The workplace continues to be an important channel for long term care insurance sales. As LIMRA International found, 51% of individuals who purchased LTC insurance in 2008 bought their coverage through an employer-based plan.
Many of these plans are voluntary, employee-pay-all offerings. A key measure of success for voluntary LTC insurance plans is participation–from employees as well as others eligible for the plan. Strong participation eases the risk of reduced underwriting. It also increases sales and marketing efficiency by spreading these expenses over a larger number of employees and beneficiaries.
A number of employer factors can help the voluntary benefit producer determine whether a plan will achieve maximum participation. Knowing these factors can help in determining where to focus sales efforts.
Factors influencing success
MetLife was one of the sponsors of a survey in 2009 that posed questions to benefits managers at companies of various sizes–some with above-average LTC insurance plan participation and others with below-average participation. The benefits managers were asked 12 questions designed to identify the factors most important to the enrollment success of an LTC insurance plan.
The findings of the survey suggest that there are many factors influencing the success of an employer-sponsored LTC insurance plan in enrolling employees. These include characteristics of the employer, such as:
–The reason the employer elected to offer the plan;
–The size of the employer;
–The geographic dispersion of the employer’s employee population; and
–The employer’s experience with participation in other voluntary benefit offerings.
The characteristics of the employee population were also found to be relevant to enrollment success, in particular, the age and income of the employees and the general level of long term care awareness.
Other significant factors included the mechanics of the enrollment and communications process, such as the availability and use of e-mail communications and other employer-sponsored communications; group meetings; face-to-face meetings; and online enrollment.
The survey also found that whether the employer enrolled the LTC insurance plan “on-cycle” or “off-cycle” makes a difference–in other words, whether the LTC insurance benefit was offered concurrent with or separate from other employee benefit offerings.
While these factors were all found to influence enrollment success to varying degrees, there was strong agreement among benefits managers that employer support was the most important factor affecting enrollment success. The survey results suggest that strong employer support could turn what would otherwise be an average outcome into superior results and could overcome many inhibiting factors such as lower average income and lower average age demographics within a population of participating employees.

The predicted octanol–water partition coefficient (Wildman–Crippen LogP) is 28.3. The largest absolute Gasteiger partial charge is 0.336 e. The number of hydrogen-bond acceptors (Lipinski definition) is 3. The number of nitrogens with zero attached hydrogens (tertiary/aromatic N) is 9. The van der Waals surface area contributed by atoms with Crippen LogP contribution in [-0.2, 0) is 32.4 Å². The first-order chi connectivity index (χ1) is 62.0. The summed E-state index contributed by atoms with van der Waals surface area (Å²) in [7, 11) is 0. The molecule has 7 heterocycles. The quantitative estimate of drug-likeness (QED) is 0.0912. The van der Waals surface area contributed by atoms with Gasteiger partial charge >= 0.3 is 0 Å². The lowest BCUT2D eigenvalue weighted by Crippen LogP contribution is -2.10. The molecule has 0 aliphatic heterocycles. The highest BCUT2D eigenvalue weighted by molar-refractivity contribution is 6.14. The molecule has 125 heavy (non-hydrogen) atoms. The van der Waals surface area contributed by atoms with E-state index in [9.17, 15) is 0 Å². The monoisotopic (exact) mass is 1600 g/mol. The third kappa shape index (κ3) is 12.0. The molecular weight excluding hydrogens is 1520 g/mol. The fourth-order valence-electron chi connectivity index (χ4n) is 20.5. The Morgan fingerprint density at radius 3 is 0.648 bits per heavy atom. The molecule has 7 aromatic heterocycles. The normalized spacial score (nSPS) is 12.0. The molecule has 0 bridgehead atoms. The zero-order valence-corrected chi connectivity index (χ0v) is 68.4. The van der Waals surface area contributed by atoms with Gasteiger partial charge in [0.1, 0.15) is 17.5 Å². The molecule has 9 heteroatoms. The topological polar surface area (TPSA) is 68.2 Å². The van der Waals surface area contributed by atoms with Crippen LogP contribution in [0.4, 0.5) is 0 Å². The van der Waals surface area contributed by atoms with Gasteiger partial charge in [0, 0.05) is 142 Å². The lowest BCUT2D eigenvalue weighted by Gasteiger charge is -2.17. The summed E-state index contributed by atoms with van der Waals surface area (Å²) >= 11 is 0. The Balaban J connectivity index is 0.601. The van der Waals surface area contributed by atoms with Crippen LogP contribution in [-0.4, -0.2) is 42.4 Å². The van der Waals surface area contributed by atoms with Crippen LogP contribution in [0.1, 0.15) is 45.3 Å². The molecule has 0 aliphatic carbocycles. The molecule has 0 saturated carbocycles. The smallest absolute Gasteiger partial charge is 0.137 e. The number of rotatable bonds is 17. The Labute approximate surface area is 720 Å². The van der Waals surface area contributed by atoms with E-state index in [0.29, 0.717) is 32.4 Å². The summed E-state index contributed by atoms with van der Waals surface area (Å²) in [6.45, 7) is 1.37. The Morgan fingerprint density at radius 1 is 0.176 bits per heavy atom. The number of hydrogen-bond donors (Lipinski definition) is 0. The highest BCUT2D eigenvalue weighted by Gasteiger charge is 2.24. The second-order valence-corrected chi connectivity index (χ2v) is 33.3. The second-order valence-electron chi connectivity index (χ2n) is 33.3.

Measurable employer support
Employer support can be difficult to quantify because it occurs in many different forms, some of which can be highly subjective. But there are still forms of employer support that can be measured. These include:
–An employer’s use of the company letterhead to promote the benefit;
–Its willingness to use internal communication channels;
–The endorsement of a senior company executive in communications for the plan;
–Placing the plan prominently on the employer’s benefits election website; and
–Allowing both group and face-to-face meetings to explain and market the plan.
Brokers and consultants expect employers to grant access to employees through various employer communication channels and on-site meetings. However, because some employees will not necessarily be favorably disposed to hear about the plan and consider it, access in and of itself does not ensure success.
Rather, employer support really needs to result in favorable access to employees to ensure their meaningful consideration of LTC insurance. By “favorable access” I mean having access to employees who are favorably predisposed to hear about the benefit and predisposed to strongly consider purchasing it.
There are a number of techniques that brokers and consultants can use to secure favorable access to employees. These include:
–Holding preliminary enrollment meetings with senior level company executives in advance of conducting enrollment meetings with the employee population, to build support for the plan.
–Enlisting the active support of the employer’s benefits manager and other senior level executives in encouraging employees to participate in educational meetings and Web seminars.
–Having the employer’s benefits manager and other senior level executives actively encourage employees to consider the benefit being offered.
While it can be challenging to motivate employers to create positive internal buzz about an employee benefit offering like LTC insurance, it is critical for achieving the best possible enrollment results. Employers need to appreciate the importance not only of making a benefit available but also of making sure that all eligible employees fully understand and considered it.
A sizeable number of employees are worried about future LTC needs. MetLife’s 7th annual employee benefits trends study found more than half of full-time employees across all age groups say they are very concerned about their own LTC needs, and 61% are very concerned about providing for their spouse or partner’s needs. Furthermore, 45% are very concerned about having the financial resources and time to care for aging parents or relatives.
In this economy, the MetLife study found, 56% of employees say they appreciate their workplace benefits more than ever before. Working to ensure that benefits such as LTC insurance are more fully used helps increase the value of those offerings for all stakeholders.
John Sherman is national sales director of MetLife Long Term Care, a unit of MetLife Inc., New York. He can be reached via email at firstname.lastname@example.org.